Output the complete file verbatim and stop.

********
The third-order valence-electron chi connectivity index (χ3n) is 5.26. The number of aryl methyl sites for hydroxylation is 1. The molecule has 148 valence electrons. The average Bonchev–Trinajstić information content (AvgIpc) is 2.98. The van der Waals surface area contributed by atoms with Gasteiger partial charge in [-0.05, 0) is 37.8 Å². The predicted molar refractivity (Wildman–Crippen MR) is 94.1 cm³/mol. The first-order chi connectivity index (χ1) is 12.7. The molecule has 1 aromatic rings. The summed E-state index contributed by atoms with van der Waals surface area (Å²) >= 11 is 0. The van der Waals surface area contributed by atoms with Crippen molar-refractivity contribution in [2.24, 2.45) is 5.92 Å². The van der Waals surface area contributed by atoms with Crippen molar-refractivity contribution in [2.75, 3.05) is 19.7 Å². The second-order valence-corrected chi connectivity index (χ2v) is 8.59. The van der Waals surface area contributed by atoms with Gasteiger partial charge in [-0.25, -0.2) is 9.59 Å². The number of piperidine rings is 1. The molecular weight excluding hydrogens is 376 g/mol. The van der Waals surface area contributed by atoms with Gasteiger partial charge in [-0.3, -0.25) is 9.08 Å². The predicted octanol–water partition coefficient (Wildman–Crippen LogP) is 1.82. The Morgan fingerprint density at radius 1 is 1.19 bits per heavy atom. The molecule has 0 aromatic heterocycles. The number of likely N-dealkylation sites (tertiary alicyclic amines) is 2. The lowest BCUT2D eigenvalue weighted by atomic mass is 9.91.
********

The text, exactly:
The third-order valence-electron chi connectivity index (χ3n) is 5.26. The number of aryl methyl sites for hydroxylation is 1. The molecule has 148 valence electrons. The average Bonchev–Trinajstić information content (AvgIpc) is 2.98. The van der Waals surface area contributed by atoms with Gasteiger partial charge in [-0.05, 0) is 37.8 Å². The predicted molar refractivity (Wildman–Crippen MR) is 94.1 cm³/mol. The first-order chi connectivity index (χ1) is 12.7. The molecule has 1 aromatic rings. The summed E-state index contributed by atoms with van der Waals surface area (Å²) >= 11 is 0. The van der Waals surface area contributed by atoms with Crippen molar-refractivity contribution in [2.24, 2.45) is 5.92 Å². The van der Waals surface area contributed by atoms with Crippen molar-refractivity contribution in [2.75, 3.05) is 19.7 Å². The second-order valence-corrected chi connectivity index (χ2v) is 8.59. The van der Waals surface area contributed by atoms with Gasteiger partial charge in [-0.25, -0.2) is 9.59 Å². The number of piperidine rings is 1. The molecular weight excluding hydrogens is 376 g/mol. The van der Waals surface area contributed by atoms with Gasteiger partial charge in [-0.3, -0.25) is 9.08 Å². The predicted octanol–water partition coefficient (Wildman–Crippen LogP) is 1.82. The Morgan fingerprint density at radius 1 is 1.19 bits per heavy atom. The molecule has 0 aromatic heterocycles. The number of likely N-dealkylation sites (tertiary alicyclic amines) is 2. The lowest BCUT2D eigenvalue weighted by atomic mass is 9.91.